So did he create Stark? I think that he did, actually. I think Thad was perhaps blessed (or maybe cursed) with that ability to create and harbor other personalities, much like Susannah Dean of the Dark Tower series. And Thad’s ability to create and harbor these other personalities seems to be directly linked to his creative ability. In fact, maybe Thad’s ability to create other personalities is an extreme manifestation of his writing talent, similar to how Edgar Freemantle (Duma Key) is able to alter reality with his paintings.
Another reason why I love The Dark Half is because this is a book that has a lot to say about the subject of creativity.
Additionally, many of King’s characters happen to be writers, or artists of some kind at, at the very least. Mike Noonan, Bill Denbrough, Ben Mears and Jake Epping are all King characters that dabble in writing of some form. Even poor Jack Torrance (The Shining) was an aspiring writer. Writing is something that King is familiar with (for obvious reasons), so it often gets incorporated into his stories.
However, King is not merely content to incorporate writers as characters into his stories. Since he is The Master, he needs to take an extra step or four.
In other words, King often writes about writing, not just the writer. In fact, the art of writing is a major plot point to several of his stories, including Bag of Bones, Misery and even The Dark Tower.
The effect of fiction on both the writer and the reader is another major theme in many of King’s works. Again, Misery, The Dark Tower, Finders Keepers and Bag of Bones, along with several other stories, also address this theme.
And it could be argued that The Dark Half addresses all of these themes in one fell swoop.
We have the main character, Thad Beaumont, who is a writer. Thad struggles to obtain the kind of success he wants, since the “literary” books that he writes do not sell well, and he is forced to rely on the “pulp” books about Alexis Machine to pay the bills. This is a struggle, and causes Thad to question where he fits in as a writer.
Obviously, The Dark Half deals with the effect of fiction on the reader. When he wrote as George Stark, Thad found a rabid fan base. When Thad writes as himself and not George Stark, his fans (although they could really be considered Stark’s fans) are disappointed, and refer to his work as “terrible.” Often, fans of a particular offer become entitled, and grow angry when the author does not “deliver.”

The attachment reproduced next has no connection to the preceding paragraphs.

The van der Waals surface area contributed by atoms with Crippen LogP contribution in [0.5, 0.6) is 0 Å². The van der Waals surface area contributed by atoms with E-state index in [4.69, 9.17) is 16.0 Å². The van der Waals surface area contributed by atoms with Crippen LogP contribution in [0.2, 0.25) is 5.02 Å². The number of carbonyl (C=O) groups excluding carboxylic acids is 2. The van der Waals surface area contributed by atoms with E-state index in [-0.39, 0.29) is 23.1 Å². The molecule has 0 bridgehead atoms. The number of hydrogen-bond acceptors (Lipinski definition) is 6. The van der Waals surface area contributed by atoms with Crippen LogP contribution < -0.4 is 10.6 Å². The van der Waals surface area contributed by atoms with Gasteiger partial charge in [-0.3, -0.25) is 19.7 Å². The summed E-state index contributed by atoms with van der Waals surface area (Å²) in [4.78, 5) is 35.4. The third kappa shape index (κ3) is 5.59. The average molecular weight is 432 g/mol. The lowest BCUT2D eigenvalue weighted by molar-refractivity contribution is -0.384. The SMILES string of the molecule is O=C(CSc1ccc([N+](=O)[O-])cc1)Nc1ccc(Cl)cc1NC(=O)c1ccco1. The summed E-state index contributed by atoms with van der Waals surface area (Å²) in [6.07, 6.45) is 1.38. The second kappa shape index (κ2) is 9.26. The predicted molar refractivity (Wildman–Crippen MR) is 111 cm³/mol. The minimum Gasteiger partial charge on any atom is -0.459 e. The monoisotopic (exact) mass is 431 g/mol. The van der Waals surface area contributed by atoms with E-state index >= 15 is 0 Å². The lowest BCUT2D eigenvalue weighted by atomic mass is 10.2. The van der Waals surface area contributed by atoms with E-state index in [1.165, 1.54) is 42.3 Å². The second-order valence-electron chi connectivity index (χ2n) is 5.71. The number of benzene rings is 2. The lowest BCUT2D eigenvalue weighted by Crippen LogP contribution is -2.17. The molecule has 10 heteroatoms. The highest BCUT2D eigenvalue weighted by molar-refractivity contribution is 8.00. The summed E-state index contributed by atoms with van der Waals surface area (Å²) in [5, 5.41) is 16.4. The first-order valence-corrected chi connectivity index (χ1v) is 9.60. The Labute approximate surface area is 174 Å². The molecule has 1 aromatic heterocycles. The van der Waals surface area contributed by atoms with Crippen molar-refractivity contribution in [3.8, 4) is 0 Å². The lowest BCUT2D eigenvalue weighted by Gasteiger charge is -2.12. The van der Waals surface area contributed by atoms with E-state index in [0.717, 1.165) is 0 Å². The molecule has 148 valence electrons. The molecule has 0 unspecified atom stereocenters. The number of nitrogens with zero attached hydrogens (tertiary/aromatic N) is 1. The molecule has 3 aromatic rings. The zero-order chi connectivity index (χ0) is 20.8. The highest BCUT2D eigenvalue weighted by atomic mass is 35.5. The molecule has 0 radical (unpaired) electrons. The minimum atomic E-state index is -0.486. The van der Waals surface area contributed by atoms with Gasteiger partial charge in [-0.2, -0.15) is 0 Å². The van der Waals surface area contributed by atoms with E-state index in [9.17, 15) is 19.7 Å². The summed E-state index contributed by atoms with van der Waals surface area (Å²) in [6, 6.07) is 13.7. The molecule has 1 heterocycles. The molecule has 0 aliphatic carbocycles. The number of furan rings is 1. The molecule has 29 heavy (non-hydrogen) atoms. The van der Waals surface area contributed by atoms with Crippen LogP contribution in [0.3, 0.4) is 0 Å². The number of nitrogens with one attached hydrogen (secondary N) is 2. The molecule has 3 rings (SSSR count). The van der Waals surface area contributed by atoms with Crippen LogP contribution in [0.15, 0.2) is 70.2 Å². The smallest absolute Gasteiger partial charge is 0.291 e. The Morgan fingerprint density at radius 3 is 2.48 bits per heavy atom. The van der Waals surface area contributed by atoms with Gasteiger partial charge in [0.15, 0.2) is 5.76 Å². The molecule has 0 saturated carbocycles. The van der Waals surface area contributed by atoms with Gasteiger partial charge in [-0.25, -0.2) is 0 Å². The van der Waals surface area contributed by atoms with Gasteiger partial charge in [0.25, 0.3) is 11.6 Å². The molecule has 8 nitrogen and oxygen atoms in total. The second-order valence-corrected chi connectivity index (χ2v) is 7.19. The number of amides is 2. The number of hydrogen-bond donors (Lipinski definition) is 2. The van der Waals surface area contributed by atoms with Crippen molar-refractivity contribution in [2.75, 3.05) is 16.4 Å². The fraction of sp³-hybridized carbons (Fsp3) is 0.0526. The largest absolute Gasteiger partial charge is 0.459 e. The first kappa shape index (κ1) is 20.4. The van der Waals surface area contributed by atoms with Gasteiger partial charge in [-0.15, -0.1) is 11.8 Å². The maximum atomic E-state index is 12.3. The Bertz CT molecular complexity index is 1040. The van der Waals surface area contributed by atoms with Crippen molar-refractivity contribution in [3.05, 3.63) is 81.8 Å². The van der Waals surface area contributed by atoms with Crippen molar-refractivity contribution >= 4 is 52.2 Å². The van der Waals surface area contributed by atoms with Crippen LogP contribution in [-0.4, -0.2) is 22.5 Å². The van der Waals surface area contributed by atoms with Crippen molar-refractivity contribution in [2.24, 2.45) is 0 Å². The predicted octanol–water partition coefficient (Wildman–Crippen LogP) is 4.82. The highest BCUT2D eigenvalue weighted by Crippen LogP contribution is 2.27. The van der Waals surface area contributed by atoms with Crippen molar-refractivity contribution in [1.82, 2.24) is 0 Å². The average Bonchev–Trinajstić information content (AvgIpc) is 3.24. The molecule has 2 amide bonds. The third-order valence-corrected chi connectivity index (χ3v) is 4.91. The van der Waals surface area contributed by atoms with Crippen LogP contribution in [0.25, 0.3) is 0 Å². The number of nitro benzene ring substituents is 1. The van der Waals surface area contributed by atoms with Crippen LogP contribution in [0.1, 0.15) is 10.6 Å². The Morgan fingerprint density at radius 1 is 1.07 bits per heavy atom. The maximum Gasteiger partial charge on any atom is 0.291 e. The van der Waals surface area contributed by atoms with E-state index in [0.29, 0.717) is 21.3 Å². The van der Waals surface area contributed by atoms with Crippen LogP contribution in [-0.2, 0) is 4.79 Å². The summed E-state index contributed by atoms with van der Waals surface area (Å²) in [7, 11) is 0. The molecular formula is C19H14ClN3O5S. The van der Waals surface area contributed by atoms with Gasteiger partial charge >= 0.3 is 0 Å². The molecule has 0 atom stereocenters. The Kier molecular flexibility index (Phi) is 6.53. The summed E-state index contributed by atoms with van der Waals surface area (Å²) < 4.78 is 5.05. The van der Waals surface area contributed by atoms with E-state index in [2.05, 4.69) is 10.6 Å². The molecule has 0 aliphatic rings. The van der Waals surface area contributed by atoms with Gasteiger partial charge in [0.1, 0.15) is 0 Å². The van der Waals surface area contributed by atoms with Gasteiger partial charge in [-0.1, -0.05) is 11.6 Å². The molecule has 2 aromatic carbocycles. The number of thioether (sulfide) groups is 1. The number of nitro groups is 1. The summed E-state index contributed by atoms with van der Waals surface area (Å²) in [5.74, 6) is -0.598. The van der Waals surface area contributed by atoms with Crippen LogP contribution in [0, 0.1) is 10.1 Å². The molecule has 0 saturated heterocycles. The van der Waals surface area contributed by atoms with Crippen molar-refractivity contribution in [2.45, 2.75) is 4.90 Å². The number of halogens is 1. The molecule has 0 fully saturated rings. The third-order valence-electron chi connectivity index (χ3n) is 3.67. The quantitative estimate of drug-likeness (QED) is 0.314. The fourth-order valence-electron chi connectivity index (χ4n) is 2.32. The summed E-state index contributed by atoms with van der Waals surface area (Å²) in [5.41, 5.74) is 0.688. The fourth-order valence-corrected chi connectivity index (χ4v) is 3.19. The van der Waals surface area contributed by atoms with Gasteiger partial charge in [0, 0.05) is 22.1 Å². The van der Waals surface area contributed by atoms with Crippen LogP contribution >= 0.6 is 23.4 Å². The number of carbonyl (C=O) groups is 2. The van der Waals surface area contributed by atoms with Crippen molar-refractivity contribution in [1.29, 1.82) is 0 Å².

The effect of fiction on the writer is also addressed in The Dark Half. Thad claims to want to write a “serious” novel, but it seems his heart is never in it. He blames the distraction of George Stark on not being able to write his “serious” novel, However, Thad gets enjoyment when he starts writing the novel that Stark demands of him. Again, this causes Thad to question just where he fits in as a writer, and just what success means. Does success include writing something that he himself is satisfied with? Does it include pleasing his fans? Does include “critical” success?
As most Constant Readers know, Stephen King, for a time, wrote under the pseudonym Richard Bachman. In King’s mind, writing under the Bachman name would allow him to step outside his “genre,” or write works that were not “just horror.” King had become typecast as a horror writer, and feared that he would be unable to explore any other type of writing, as people had come to expect him to write horror stories, and nothing else.
Of course, anyone who pays attention to King should know that he is a great writer, period. He does write scary stories, but there is so much more to King than “horror.” The Dark Tower series is an epic fantasy series, much like Game of Thrones or Lord of the Rings. 11/22/63 is a story about time travel and King’s feelings in regards to the Vietnam War. The collections Hearts in Atlantis and Different Seasons both contain stories that cannot be classified as horror stories. In fact, it can be argued that King’s strength is writing about ordinary people faced with extraordinary situations. This is evident even in his books that are horror stories, in characters such as Danny Torrance, the members of The Losers Club, Jack Sawyer (The Talisman and Black House) and so forth. King’s writing is so effective because people can relate to it, and the situations become that much more believable,